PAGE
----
New class of drug gives hope to some ovarian cancer patients
A study published today in Nature Communications shows that the drug rucaparib has been effective in treating certain types of ovarian cancers if used early in treatment, after a diagnosis, and before the cancer cells build up a resistance to chemotherapy.
Rucaparib is in a relatively new class of drugs—Poly(ADP-ribose) polymerase or PARP inhibitors—which have been approved for therapy in ovarian cancers. This study provides insights into both how the cancers resist treatments, and which patients may respond favorably to the drug, said lead author Dr. Elizabeth Swisher, a UW Medicine gynecologic oncologist and a professor of obstetrics and gynecology at the University of Washington School of Medicine. She also co-directs the Breast and Ovarian Cancer Research Program at the Seattle Cancer Care Alliance.
The paper represents collaborative work of researchers in 75 universities and focuses on treatments of 493 patients between April 2013 and October 2016.
"PARP inhibitors are a drug class that has become an important therapeutic for ovarian and some other cancers. This study looked at pretreatment biopsies to define predictors of response to treatment and mechanisms of resistance (within the cancer cells), which is critical to understanding best use of these therapies," Swisher said.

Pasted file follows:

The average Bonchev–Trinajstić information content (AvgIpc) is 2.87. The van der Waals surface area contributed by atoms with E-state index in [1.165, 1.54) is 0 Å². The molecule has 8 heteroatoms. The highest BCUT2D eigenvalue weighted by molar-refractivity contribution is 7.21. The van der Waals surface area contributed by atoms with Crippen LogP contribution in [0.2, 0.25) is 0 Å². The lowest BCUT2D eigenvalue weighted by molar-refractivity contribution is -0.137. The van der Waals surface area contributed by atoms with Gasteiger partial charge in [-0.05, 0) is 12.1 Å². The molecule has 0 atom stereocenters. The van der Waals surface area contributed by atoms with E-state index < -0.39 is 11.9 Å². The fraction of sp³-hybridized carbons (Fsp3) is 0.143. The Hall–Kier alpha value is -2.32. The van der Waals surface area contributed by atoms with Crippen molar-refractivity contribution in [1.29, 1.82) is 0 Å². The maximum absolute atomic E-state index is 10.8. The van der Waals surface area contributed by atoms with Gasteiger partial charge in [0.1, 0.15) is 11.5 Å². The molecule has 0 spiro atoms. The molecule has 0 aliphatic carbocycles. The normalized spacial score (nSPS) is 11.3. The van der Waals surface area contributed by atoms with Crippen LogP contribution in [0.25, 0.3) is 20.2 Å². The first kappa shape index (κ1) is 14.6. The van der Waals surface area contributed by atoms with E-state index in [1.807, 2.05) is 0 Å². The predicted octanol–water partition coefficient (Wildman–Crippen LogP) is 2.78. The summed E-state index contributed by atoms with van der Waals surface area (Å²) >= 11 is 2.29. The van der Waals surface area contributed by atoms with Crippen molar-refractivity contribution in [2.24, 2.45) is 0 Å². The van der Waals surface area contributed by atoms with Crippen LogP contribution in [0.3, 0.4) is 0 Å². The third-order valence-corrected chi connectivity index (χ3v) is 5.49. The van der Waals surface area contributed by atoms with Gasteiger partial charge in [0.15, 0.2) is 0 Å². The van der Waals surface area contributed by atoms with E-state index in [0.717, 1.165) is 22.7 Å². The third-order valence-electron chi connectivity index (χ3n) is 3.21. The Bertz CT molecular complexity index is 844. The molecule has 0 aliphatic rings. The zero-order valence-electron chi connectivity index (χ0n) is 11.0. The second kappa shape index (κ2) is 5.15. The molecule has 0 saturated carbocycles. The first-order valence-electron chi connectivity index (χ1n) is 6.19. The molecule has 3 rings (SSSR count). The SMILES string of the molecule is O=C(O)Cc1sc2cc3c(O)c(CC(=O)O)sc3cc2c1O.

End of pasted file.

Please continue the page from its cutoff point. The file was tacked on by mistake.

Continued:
The best responders included those patients with ovarian cancer associated with inherited or somatic (not inherited) mutations in the ovarian cancer susceptibility genes BRCA1, BRCA2, RAD51C and RAD51D, all genes involved in DNA repair, Swisher noted.
"PARP inhibitors target the Achilles heel of cancers which have certain types of defects in DNA repair," she said.
The study found that cancers exposed to previous platinum chemotherapy have built up resistance by improving their DNA repair capabilities, which then creates cross-resistance to rucaparib. This explains why PARP inhibitors work better earlier in the course of treatment, Swisher said.
The researchers correlated many molecular alterations to response to treatment including inherited and somatic mutations, methylation alterations (epigenetic changes) and genomic scars (mutational patterns created by defective DNA repair).
The authors defined which mutation and methylation events correlated with response to rucaparib.
But in patients who had received previous chemotherapy, cancers had developed a resistance to rucaparib.